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  • sdadmin
    February 21, 2019 at 6:01 pm #2383
    1. WHEREAS, the Student Osteopathic Medical Association (SOMA) does not have a committee
    2. committed to investigating and addressing the health disparities of the Lesbian, Gay, Bisexual,
    3. Transgender, Queer, Questioning, Intersex, Asexual (LGBTQ+) community; and
    4. WHEREAS, the LGBTQ+ community has a unique set of health disparities and health
    5. outcomes that are separate and distinct from the general population, qualifying it as an
    6. underserved community1; and
    7. WHEREAS, an integral component of the osteopathic tradition is to take care of a whole person
    8. – “the person is a unit of body, mind, and spirit” – and allocating the resources necessary to treat
    9. and care for the LGBTQ+ community exemplifies this philosophy2; and
    10. WHEREAS, the American Student Medical Association (AMSA) has developed a Gender &
    11. Sexuality Action committee “dedicated to combating sexism and heterosexism, and to assuring
    12. equal access to medical care and equality within medical education” and the creation of an
    13. analogous committee within SOMA would show determination for genuine care for the
    14. LGBTQ+ community to the community, medical students and faculty, providers and the general
    15. population3; and
    16. WHEREAS, there is only 5 hours of medical education, on average, devoted to the LGBTQ+
    17. community across allopathic and osteopathic medical schools in the United States and Canada4;
    18. and
    20. WHEREAS, osteopathic teaching institutions lag behind allopathic counterparts when it comes
    21. to clinical education relating to the LGBTQ+ community5; therefore, be it
    22. RESOLVED, that SOMA will create an advisory committee, including a chair position,
    23. committed to addressing LGBTQ+ health disparities and gender inequality, and encourage
    24. formation of chapters at osteopathic medical schools.


    1. United States Department of Health and Human Services Office of Minority Health (2013). Improving Data Collection for the LGBT Community. Retrieved from: https://minorityhealth.hhs.gov/omh/browse.aspx?lvl=3&lvlid=57
    2. American Osteopathic Association (2019). Explore the philosophy behind the practice of osteopathic medicine. Retrieved from: https://osteopathic.org/about/leadership/aoa-governance-documents/tenets-of-osteopathic-medicine/
    3. American Medical Student Association (2018). Gender & Sexuality Action Committee. Retrieved from: https://www.amsa.org/advocacy/action-committees/gender-sexuality/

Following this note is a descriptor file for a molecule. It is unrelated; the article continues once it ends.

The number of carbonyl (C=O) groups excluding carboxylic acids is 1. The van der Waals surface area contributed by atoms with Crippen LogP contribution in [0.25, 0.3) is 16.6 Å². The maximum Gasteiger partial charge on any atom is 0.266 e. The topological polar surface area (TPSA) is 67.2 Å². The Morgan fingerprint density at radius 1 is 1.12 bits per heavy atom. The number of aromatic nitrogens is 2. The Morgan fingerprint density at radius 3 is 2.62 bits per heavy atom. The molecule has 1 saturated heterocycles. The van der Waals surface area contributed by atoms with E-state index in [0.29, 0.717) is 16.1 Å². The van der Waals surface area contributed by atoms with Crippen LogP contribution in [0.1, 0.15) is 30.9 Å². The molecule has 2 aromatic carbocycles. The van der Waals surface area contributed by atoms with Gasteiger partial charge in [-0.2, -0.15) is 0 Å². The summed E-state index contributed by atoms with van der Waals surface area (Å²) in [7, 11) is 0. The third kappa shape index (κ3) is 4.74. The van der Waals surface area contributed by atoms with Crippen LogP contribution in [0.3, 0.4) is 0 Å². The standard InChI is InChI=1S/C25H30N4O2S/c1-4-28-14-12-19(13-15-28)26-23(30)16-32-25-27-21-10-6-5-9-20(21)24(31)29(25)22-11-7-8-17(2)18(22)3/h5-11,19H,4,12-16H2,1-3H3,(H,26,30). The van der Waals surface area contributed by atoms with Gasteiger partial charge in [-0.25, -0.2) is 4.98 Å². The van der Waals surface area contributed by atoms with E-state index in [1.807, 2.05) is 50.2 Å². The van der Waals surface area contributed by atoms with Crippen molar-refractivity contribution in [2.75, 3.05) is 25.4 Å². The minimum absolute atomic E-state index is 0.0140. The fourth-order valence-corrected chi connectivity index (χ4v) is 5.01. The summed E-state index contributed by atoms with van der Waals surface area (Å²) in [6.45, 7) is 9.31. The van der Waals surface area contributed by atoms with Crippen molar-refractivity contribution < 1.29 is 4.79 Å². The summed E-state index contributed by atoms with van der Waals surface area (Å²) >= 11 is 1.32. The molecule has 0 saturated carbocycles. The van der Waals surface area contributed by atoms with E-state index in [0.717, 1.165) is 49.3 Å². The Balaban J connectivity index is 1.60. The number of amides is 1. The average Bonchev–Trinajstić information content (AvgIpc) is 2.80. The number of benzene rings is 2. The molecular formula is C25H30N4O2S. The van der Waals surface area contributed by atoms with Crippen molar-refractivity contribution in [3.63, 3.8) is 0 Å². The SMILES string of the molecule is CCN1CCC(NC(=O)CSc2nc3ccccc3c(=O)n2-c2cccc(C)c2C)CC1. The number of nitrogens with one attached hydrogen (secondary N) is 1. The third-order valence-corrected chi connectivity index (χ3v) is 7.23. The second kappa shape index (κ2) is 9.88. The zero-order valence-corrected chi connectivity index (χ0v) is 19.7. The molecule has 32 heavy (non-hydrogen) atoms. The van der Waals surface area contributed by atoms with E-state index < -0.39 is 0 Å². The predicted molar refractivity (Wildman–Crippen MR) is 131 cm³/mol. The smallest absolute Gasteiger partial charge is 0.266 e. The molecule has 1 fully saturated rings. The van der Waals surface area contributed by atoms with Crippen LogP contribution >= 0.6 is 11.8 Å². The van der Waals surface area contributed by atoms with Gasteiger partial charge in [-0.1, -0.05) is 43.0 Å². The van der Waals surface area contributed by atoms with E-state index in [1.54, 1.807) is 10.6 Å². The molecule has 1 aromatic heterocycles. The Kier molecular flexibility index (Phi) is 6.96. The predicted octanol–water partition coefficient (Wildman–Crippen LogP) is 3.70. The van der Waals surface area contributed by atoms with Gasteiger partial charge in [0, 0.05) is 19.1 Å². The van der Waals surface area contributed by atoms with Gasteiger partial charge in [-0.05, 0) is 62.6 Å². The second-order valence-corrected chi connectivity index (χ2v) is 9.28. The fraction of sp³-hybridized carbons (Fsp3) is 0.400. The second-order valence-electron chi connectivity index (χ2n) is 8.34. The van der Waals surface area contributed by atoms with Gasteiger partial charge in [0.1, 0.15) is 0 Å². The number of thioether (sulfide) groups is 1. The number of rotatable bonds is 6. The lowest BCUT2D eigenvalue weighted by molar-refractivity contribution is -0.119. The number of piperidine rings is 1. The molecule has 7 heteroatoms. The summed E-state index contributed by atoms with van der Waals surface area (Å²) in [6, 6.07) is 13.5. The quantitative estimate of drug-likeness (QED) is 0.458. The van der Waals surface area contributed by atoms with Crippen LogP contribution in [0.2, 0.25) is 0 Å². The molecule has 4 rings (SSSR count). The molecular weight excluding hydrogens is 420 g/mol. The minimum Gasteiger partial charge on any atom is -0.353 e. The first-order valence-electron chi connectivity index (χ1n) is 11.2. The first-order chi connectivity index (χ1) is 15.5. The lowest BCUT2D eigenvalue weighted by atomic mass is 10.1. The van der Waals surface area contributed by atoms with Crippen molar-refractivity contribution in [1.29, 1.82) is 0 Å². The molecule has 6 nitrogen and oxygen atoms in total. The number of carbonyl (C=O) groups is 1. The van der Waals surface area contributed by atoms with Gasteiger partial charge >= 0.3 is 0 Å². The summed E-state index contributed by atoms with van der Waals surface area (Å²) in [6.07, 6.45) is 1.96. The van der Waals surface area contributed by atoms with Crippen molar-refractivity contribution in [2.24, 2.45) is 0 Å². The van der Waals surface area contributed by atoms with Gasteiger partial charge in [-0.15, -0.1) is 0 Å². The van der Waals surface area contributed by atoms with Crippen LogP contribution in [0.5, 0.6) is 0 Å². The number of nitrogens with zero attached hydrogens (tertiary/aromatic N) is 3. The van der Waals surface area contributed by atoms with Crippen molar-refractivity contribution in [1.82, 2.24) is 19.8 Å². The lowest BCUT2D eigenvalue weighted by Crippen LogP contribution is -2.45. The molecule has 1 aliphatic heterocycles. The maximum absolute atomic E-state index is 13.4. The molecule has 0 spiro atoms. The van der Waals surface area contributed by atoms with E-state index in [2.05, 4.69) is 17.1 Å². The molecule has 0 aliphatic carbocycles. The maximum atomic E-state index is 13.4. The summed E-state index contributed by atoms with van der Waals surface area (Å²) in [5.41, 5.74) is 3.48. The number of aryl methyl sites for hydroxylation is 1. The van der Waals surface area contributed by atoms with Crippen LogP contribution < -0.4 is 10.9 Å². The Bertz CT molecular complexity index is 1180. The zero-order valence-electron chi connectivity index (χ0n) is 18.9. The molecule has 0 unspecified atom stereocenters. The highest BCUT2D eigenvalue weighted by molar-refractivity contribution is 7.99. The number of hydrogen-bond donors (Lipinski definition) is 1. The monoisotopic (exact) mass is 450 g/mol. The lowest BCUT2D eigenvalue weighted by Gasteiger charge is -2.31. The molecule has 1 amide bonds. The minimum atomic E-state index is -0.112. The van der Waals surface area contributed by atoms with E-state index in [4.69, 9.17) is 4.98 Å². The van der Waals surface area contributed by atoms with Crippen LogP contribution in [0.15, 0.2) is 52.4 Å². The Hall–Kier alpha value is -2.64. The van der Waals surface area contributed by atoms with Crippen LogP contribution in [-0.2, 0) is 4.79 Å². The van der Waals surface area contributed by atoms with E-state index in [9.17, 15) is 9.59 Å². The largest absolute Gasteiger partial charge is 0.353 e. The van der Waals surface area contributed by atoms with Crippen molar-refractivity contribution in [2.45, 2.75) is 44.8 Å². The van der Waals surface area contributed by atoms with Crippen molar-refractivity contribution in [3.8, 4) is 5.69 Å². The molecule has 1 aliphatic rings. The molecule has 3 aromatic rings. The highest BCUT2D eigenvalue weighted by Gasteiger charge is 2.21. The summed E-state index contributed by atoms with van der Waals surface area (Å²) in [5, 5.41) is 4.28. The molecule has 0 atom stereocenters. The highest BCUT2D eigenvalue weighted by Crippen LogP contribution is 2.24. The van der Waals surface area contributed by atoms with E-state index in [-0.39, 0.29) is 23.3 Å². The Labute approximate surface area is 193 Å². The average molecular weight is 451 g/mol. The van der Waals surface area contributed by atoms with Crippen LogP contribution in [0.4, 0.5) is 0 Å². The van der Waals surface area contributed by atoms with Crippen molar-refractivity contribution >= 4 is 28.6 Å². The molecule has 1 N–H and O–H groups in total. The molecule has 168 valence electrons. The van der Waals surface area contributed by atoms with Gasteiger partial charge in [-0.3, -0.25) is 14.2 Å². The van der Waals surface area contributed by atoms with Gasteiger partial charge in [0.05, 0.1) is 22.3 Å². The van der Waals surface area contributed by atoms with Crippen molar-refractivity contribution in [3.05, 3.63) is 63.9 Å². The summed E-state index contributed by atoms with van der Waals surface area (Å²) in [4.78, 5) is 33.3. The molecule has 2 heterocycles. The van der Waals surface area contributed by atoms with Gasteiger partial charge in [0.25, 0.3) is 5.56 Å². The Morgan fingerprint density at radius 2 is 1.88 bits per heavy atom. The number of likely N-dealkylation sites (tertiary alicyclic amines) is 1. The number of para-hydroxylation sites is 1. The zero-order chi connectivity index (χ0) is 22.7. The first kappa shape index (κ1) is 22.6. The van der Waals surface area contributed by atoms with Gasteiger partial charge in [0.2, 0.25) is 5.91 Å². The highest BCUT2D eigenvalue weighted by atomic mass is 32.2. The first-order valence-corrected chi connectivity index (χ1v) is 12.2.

4. Journal of the American Medical Association (2011). Lesbian, Gay, Bisexual, and Transgender–Related Content in Undergraduate Medical Education. Retrieved from: https://jamanetwork.com/journals/jama/fullarticle/1104294
    5. The Journal of the American Osteopathic Association (2014). Improving Osteopathic Medical Training in Providing Health Care to Lesbian, Gay, Bisexual, and Transgender Patients. Retrieved from: http://jaoa.org/article.aspx?articleid=2102036

    Submitted by:
    Demetri Tsiolkas, OMSII – Edward Via College of Osteopathic Medicine Carolinas
    Jessica Tice, OMSII – Edward Via College of Osteopathic Medicine Carolinas

    Action Taken:

    Effective Time Period:

  1. Nasir Malim, OMS IV
    February 24, 2019 at 10:25 am #2408

    The resolution brings up an important topic and I am in strong agreement that our current osteopathic education formally does little to nothing on investigating and addressing the health disparities of LGBTQ+ populations, just as it does little to investigate and address other forms of health disparities. My concern in creating a specific chair position for LGBTQ+ health disparities is that the role is currently already encompassed within the Health Disparities directorship and cultural and health disparities chairs at individual chapters. As evidenced within the curriculum of the social medicine program in SOMA run by the Health Disparities Director, there already exist resources committed toward teaching and addressing LGBTQ+ health disparities, though this is definitely an area that needs expansion and the right group of people working in collaboration.

    The AMSA model of action committees splits the topics of Gender and Sexuality and Race, Ethnicity, and Culture, both of which are currently encompassed by the Health Disparities position. That is certainly a legitimate approach to addressing health disparities, however even if SOMA took up a similar model, there would still be gaps in health disparities directed toward environmental health disparities, or socioeconomic health disparities for example. In fact, the nature of many health disparities is that they are highly intersectional, it is impossible to designate many disparities as fitting neatly into one subcategory as many facets of identity come into play in shaping the disparity to begin with. For example in the case of a Black trans individual, it is difficult to attribute subsequent health disparities as simply race/ethnicity in nature, when in reality it is that in additional to trans health, and economic disparities. In this way there are certainly advantages in maintaining a single health disparities position that can account for a broader multifaceted approach. Perhaps even a designated position for LGBTQ+ health on the health disparities task force, which could subsequently be commissioned as a standing committee, may be a better way to address any shortcomings that currently exist without further complicating the organizational infrastructure.